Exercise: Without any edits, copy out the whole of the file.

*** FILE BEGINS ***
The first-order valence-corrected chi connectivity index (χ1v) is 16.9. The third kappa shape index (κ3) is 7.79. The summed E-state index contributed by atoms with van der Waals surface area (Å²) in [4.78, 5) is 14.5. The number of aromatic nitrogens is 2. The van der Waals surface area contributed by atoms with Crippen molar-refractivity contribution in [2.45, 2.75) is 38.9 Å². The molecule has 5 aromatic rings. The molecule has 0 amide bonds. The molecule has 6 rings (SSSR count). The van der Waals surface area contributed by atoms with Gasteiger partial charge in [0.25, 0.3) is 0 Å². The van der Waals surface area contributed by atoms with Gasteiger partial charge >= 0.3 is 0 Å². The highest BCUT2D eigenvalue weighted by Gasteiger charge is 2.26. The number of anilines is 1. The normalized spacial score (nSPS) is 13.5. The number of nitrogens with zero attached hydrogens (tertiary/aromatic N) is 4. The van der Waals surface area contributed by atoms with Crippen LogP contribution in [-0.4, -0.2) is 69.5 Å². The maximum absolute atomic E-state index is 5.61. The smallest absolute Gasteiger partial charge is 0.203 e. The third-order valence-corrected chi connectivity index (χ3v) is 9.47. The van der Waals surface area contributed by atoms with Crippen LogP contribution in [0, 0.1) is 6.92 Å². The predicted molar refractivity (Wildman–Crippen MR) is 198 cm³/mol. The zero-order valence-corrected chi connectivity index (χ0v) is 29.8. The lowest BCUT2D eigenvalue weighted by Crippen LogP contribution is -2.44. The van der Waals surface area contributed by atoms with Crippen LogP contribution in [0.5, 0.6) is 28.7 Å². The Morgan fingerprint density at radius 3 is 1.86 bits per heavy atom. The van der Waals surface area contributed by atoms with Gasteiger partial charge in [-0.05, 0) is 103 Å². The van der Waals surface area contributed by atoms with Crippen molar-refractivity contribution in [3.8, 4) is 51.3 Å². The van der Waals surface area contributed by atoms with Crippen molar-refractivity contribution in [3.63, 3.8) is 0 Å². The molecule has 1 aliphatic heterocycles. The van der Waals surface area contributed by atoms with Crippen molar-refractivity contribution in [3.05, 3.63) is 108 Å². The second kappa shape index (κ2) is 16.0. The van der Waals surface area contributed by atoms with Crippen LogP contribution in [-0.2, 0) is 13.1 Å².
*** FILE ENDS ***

The first-order valence-corrected chi connectivity index (χ1v) is 16.9. The third kappa shape index (κ3) is 7.79. The summed E-state index contributed by atoms with van der Waals surface area (Å²) in [4.78, 5) is 14.5. The number of aromatic nitrogens is 2. The van der Waals surface area contributed by atoms with Crippen molar-refractivity contribution in [2.45, 2.75) is 38.9 Å². The molecule has 5 aromatic rings. The molecule has 0 amide bonds. The molecule has 6 rings (SSSR count). The van der Waals surface area contributed by atoms with Gasteiger partial charge in [0.25, 0.3) is 0 Å². The van der Waals surface area contributed by atoms with Gasteiger partial charge >= 0.3 is 0 Å². The highest BCUT2D eigenvalue weighted by Gasteiger charge is 2.26. The number of anilines is 1. The normalized spacial score (nSPS) is 13.5. The number of nitrogens with zero attached hydrogens (tertiary/aromatic N) is 4. The van der Waals surface area contributed by atoms with Crippen LogP contribution in [-0.4, -0.2) is 69.5 Å². The maximum absolute atomic E-state index is 5.61. The smallest absolute Gasteiger partial charge is 0.203 e. The third-order valence-corrected chi connectivity index (χ3v) is 9.47. The van der Waals surface area contributed by atoms with Crippen LogP contribution in [0, 0.1) is 6.92 Å². The predicted molar refractivity (Wildman–Crippen MR) is 198 cm³/mol. The zero-order valence-corrected chi connectivity index (χ0v) is 29.8. The lowest BCUT2D eigenvalue weighted by Crippen LogP contribution is -2.44. The van der Waals surface area contributed by atoms with Crippen LogP contribution in [0.5, 0.6) is 28.7 Å². The Morgan fingerprint density at radius 3 is 1.86 bits per heavy atom. The van der Waals surface area contributed by atoms with Gasteiger partial charge in [-0.05, 0) is 103 Å². The van der Waals surface area contributed by atoms with Crippen molar-refractivity contribution in [3.8, 4) is 51.3 Å². The van der Waals surface area contributed by atoms with Crippen molar-refractivity contribution in [3.63, 3.8) is 0 Å². The molecule has 1 aliphatic heterocycles. The van der Waals surface area contributed by atoms with Crippen molar-refractivity contribution in [3.05, 3.63) is 108 Å². The second kappa shape index (κ2) is 16.0. The van der Waals surface area contributed by atoms with Crippen LogP contribution in [-0.2, 0) is 13.1 Å².